Place one cake layer (top of the cake facing down) on a 9 inch (23 cm) cake circle and then place on a cake turntable or your serving plate. (See video for demonstration.) With a pastry brush, moisten the cake with some of the soaking syrup. Next, evenly spread the raspberry jam over the cake. Pipe the chocolate mousse in concentric circles on top of the raspberry jam. (If there is any leftover Chocolate Mousse place in a bowl, cover, and refrigerate. It will be used to garnish the top of the cake.)

Next, brush the top side of the second layer of genoise with the soaking syrup. Then place the cake layer, top side down, on top of the filling. Gently press the top of the cake to compact. Brush the top of the cake with soaking syrup. Smooth the sides of the cake with a spatuala. Cover and refrigerate several hours, or preferably overnight, until firm. (This will ensure that the Ganache will not lose its shine when the cake is stored in the refrigerator.)

Chocolate Ganache: Place the chopped chocolate in a medium sized heatproof bowl. Heat the cream and butter in a small saucepan over medium heat. (Can also heat the cream and butter in the microwave.) Bring just to a boil. Immediately pour the boiling cream over the chocolate and allow to stand, without stirring, for a few minutes. Stir gently (as you do not want to incorporate air into the ganache) with a spoon or whisk until smooth.

Place the cake on a wire rack, and put the wire rack on top of a large baking sheet (to catch any excess ganache that drips from cake.) Then pour the Ganache over the top of the cake. Working quickly, spread the Ganache with a metal spatula or knife, using big strokes to push the ganache over the sides of the cake. (This will create an even coating of ganache.) (See video for demonstration.) Place the cake in the refrigerator until the Ganache has set (about 30 minutes). Then place any leftover Chocolate Mousse in a piping bag fitted with a star tip (I used a Wilton 1M). Pipe swirls on top of the Chocolate Ganache. The cake can be covered and stored in the refrigerator for several days. Bring to room temperature before serving. Well wrapped, this cake can also be frozen for about one month. Defrost in the refrigerator overnight.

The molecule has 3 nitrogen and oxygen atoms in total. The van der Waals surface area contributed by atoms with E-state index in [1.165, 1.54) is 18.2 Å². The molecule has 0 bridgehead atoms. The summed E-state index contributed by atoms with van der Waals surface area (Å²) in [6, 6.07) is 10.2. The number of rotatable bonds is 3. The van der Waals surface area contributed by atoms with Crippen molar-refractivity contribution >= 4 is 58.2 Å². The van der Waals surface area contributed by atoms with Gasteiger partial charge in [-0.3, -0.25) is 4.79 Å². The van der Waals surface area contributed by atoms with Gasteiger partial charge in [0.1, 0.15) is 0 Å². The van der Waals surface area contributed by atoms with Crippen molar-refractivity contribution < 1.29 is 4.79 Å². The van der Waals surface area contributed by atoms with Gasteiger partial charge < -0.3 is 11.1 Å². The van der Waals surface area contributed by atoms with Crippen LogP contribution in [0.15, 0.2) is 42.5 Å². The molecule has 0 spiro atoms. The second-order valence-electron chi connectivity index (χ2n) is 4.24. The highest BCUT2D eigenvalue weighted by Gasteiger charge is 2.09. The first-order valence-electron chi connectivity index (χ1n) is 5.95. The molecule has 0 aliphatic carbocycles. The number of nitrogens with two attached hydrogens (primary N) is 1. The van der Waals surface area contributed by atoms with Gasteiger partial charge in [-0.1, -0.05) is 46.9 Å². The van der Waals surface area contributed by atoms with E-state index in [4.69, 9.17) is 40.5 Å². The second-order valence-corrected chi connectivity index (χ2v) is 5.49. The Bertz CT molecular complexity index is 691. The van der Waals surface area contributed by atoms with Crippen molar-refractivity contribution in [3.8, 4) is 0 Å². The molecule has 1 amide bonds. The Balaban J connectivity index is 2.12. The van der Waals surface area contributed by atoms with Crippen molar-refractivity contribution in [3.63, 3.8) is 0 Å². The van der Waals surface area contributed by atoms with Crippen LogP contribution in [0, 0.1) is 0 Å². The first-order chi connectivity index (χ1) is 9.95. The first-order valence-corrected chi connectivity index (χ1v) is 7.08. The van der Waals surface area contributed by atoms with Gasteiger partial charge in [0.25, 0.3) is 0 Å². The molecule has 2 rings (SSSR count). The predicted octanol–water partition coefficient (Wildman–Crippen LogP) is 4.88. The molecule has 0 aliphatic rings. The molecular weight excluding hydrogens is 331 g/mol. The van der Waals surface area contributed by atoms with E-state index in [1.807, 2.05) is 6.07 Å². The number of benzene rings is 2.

Serves about 12 - 14 people.


Description:

A Genoise Cake is named after its place of origin, Genoa Italy. It belongs to the family of light and airy sponge cakes. For a Chocolate Genoise, unsweetened cocoa powder is added to the batter which adds a mild chocolate flavor and turns the cake a lovely chocolate brown color. While this cake can be eaten plain, it makes a really good layer cake. For this recipe, we take two layers of Chocolate Genoise and first soak them with an orange flavored sugar syrup. Next, the two Genoise layers are sandwiched together with a thin layer of raspberry jam and a rich and creamy Chocolate Mousse. I like to finish this cake with a shiny Chocolate Ganache and pretty swirls of the Chocolate Mousse.

While the technique for making a Genoise batter is similar to that of any sponge cake, it does differ in that the eggs are not separated. It is, however, like other sponge cakes in that it is leavened solely by the air beaten into the egg and sugar mixture. To make a light and airy Genoise we first warm the eggs and sugar over a water bath, which melts the sugar so that the eggs will reach their full volume when beaten. The eggs and sugar are beaten until thick, and you will notice that the batter will become lighter and paler in color as it thickens (starts out yellow and ends up cream colored). The other difference between a regular sponge cake and a Genoise is that we add warm melted butter (can use clarified butter) which makes the Genoise light and tender with a nice flavor. The melted butter needs to be warm, however, so it does not solidify once it is added to the cake batter, causing streaks, or worse yet, causing the batter to deflate.